About this cultivar:
Stipa tenuissima is, according to Val Bourne 'The glue that holds so many sun-baked borders together, emerging pale-green fine filaments turn bleached canvas beige and they continue to move in winter like a lava lamp'. It provides wonderful, wispy, pale yellow-green leaves topped with fluffy plumes of silver-green flowers, maturing to blonde-buff. This versatile deciduous grass is perfect for introducing movement into a planting scheme since the fluffy flower heads and foliage billow in the slightest breeze.
Looks equally happy in any season or even situation. See the photos here with Stachys officinalis 'Hummelo' in Summer and in Autumn when the seed heads have turned black. Also see how it pairs with the bright winter stems of Cornus sanguinea 'Anny's Winter Orange'. Versatile!
You may read it doesn't like heavy soils, but we find it does well enough in our heavy, wet, clay when well established. It looks so good it is always worth a try. Although be sensible - don't try growing it in a pond....
- Position: Full sun, partial shade
- Soil: Almost any soil, grows well in Ballyrobert
- Flowers: April, May, June, July, August, September, October, November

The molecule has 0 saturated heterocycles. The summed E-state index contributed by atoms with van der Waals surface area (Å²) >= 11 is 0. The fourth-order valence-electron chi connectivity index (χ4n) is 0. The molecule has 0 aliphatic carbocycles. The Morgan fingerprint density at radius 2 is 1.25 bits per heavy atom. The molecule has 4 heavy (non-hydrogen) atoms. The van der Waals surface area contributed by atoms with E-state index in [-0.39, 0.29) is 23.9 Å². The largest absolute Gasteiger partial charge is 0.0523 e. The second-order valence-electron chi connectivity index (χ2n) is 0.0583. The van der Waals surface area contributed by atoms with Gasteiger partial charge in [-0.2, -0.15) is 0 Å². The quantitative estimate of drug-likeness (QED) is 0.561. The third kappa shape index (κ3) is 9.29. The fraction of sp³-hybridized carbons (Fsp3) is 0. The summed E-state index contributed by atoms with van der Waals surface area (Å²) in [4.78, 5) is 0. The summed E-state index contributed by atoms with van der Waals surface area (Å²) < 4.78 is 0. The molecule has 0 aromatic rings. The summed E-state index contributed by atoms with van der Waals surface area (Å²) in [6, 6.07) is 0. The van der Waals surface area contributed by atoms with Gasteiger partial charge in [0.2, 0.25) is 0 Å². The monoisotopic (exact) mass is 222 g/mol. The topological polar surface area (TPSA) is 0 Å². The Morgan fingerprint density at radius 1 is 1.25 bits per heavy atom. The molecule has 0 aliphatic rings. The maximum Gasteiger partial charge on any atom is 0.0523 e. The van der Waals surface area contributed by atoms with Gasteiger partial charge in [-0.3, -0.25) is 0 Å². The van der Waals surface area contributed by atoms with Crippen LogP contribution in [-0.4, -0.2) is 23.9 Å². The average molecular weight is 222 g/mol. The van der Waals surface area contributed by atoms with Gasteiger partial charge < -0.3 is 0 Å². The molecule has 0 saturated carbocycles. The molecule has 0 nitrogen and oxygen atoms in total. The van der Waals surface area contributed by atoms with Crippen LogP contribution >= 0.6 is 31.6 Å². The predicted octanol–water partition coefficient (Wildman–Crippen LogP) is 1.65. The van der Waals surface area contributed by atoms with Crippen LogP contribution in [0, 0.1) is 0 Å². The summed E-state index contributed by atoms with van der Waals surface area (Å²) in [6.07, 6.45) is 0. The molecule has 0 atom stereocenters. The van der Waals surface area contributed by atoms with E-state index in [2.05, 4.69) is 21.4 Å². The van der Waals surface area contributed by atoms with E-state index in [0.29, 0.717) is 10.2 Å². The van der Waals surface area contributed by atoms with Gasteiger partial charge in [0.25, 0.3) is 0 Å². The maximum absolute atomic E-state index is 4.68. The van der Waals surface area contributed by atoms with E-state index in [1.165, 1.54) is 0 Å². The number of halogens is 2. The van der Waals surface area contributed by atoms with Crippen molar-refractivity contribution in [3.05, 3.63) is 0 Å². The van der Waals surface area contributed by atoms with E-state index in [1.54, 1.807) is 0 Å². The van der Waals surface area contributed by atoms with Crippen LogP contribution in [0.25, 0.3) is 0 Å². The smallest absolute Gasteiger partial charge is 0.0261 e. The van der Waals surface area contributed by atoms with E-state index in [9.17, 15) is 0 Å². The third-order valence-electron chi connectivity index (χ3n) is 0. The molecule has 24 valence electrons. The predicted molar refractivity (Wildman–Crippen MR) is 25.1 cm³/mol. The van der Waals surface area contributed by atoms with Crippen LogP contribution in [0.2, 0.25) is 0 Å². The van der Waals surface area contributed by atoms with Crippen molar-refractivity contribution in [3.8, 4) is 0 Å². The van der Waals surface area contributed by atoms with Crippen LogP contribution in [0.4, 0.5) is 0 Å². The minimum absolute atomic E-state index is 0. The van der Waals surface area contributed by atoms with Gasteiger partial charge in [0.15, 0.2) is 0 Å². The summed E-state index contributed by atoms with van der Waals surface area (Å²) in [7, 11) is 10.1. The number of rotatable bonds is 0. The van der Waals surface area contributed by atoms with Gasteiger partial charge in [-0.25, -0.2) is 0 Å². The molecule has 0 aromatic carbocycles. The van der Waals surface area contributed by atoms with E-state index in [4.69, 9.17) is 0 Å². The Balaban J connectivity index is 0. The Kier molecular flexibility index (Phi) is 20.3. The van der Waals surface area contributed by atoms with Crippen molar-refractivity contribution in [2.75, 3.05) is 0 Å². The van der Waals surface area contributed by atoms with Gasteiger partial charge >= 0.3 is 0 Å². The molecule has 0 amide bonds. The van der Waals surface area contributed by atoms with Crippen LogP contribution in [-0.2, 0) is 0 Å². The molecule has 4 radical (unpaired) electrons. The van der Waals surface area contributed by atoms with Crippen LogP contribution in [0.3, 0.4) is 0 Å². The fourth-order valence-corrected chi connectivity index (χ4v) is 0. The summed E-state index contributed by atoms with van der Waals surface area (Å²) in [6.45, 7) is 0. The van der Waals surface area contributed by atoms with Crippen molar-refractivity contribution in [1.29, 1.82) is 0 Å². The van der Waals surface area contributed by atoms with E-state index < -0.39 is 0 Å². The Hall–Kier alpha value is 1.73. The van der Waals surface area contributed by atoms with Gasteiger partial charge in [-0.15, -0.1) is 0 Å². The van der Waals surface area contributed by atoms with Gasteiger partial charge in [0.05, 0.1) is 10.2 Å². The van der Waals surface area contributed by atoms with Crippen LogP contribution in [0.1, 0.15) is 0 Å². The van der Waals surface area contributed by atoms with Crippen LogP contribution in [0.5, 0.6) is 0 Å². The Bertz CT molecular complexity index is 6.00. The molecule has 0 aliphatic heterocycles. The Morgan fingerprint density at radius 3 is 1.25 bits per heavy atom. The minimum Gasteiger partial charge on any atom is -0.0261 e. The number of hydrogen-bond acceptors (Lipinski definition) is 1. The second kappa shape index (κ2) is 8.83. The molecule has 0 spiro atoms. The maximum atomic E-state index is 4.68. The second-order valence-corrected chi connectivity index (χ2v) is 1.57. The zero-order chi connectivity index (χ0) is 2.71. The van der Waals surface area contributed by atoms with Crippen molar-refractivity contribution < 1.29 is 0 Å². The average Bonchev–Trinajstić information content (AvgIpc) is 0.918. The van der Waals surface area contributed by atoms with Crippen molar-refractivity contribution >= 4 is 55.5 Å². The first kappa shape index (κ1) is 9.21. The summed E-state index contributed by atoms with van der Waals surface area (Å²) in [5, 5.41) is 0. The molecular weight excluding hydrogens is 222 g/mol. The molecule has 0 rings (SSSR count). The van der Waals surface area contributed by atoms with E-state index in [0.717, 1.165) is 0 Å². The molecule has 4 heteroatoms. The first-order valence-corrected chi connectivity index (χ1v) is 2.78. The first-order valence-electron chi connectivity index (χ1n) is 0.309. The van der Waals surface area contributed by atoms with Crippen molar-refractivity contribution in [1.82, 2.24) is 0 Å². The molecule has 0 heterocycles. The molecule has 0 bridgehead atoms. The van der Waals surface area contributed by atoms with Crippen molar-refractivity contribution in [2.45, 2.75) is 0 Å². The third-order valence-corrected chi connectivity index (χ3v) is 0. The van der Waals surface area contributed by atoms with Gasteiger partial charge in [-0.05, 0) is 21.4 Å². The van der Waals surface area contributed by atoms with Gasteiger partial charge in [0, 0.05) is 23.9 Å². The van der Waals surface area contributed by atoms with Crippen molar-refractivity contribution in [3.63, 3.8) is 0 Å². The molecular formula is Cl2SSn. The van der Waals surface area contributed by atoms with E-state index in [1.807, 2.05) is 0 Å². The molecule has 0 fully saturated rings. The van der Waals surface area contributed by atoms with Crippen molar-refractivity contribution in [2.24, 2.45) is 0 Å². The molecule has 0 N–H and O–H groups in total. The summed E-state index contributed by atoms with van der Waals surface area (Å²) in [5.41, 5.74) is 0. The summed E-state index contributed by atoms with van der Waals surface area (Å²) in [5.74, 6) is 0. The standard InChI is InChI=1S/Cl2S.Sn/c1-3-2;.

- Other features: Grows well in Ballyrobert
- Hardiness: Fully hardy, grows well in Ballyrobert
- Habit: Clump forming, tufted
- Foliage: Semi evergreen
- Height: 30 - 60 cm (1 - 2 ft)
- Spread: 30 - 60 cm (1 - 2 ft)
- Time to full growth: 2 to 5 years
- Plant type: Herbaceous Perennial, Grass like
- Colour: Green, yellow
- Goes well with: -
About this genus:
Stipa (sty-pa) is a genus of around 300 large perennial hermaphroditic grasses collectively known as feather grass, needle grass, and spear grass. They are placed in the true grass family (Poaceae). It gets its name from the latin stuppa, meaning tow, in allusion to the silkiness of the flower spike.
Many species are important forage crops. Several species are used as ornamental plants. One species, esparto grass (Stipa tenacissima), is used for crafts and extensively in paper making.
Species of the genus Stipa can occur in grasslands or in savanna habitats. Certain specific prairie plant associations are dominated by grasses of the genus Stipa, which genus often lends its name to the terminology of some prairie types. In some areas of the western USA grasses of the genus Stipa form a significant part of the understory of Blue Oak savannas, and were even a more important element prehistorically before the invasion of many European grasses - the grass grown on sports fields and lawns in the USA is not native there!
Despite this prairie background many Stipa cultivars grow well on these islands - even in part-shade, wet areas. Try combining them with other praire style plants- Astrantia, Achillea etc. We also think they look great with Stachys and Roses.